Prosecution's Case




During the early hours of August 7th 1985, Essex Police received a call from a young man named Jeremy Bamber, who was at home in Goldhanger, Essex. He said that his father, Nevill, (also known as Ralph) who lived in Tolleshunt D’Arcy, Essex, had called him and said that his sister Sheila Caffell had got a gun and gone berserk. A car was despatched to White House Farm. 


The Police car met Jeremy Bamber at the house, passing him on the way. They didn’t enter the house, but on seeing a figure in the window, they called for back-up. They had to wait some time for a firearms team to arrive, and after several hours after 7.30am, armed officers stormed the house. 

They reported back that Nevill had been shot eight times and was found in the kitchen. Sheila Caffell's twin sons were found in their room, one having been shot three times in the head and the other five times also in the head. Nevill’s wife, June, was found in the main bedroom where she had been shot seven times. Beside June's bed lay Sheila, who had two 
gunshot wounds in the neck, and held an Anschutz rifle in her hand which rested along her body. It appeared she had committed suicide. Sheila could have survived for a few minutes after sustaining the first wound but would have died immediately upon sustaining the second. 

The coroner recorded the tragedy as four murders and a suicide, but 31 days later, Jeremy Bamber was arrested twice. After his then girlfriend Julie Smerchanski (nee Mugford) claimed he had told her he had hired a hitman to carry out the killings, he was charged with murder. 

The Prosecution’s case was that Jeremy Bamber had pre-meditated the murder of his family. At some time between midnight and 3am, after finishing a day’s work on the farm, and after taking the .22 Anschutz rifle out to shoot rabbits, he left the gun out and went home. Later, he had gone back to White House Farm on this hot August night in the dark,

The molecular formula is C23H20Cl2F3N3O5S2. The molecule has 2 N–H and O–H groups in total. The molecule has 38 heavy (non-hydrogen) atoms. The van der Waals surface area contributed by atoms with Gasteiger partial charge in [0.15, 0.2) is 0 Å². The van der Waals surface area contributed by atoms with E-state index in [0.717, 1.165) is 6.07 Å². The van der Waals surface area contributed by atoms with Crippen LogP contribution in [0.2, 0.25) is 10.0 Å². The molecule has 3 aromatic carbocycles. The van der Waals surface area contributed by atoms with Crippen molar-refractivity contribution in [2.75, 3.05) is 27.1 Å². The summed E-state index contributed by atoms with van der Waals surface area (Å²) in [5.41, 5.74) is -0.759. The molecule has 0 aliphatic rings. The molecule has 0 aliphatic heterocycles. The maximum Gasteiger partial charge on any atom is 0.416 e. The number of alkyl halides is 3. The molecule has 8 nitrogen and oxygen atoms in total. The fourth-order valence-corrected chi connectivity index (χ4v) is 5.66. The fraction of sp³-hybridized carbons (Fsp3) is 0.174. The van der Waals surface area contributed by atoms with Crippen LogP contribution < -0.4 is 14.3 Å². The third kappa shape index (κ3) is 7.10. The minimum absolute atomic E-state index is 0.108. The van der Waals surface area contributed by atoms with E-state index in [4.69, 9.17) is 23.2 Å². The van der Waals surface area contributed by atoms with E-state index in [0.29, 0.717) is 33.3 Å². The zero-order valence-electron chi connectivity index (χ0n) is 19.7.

by cycling some three miles from his home to the farm via fields. The house was entirely locked from the inside and he climbed in through a small locked window. 

Using a .22 Anschutz rifle, he attached a
 silencer and shot the entire family. It is not known in which order this happened. There was a violent struggle between him and his father who had already been shot eight times (Jeremy was supposed to be a crack shot and it looks as though things had not gone according to plan). He beat his father in the face with the butt of the rifle, knocking the silencer into the red paint work underneath the mantle as he did so. 

It is not clear if he had already killed the others first, but he then removed the silencer from the gun, putting it in the downstairs gun cupboard. He also arranged his sister’s body, so that she lay calmly on the floor with a bible next to her. He then lay the gun down onto her body and somehow left the farmhouse locked from the inside. He then used the bicycle to ride the 3 miles back across farmland in the dark. 

Jeremy Bamber had carried out the killings as he wanted to inherit £423,000 from his family's estate. 

Does this sound like a work of fiction to you? If it does, and you want to find out about the case for the defence, 
click here.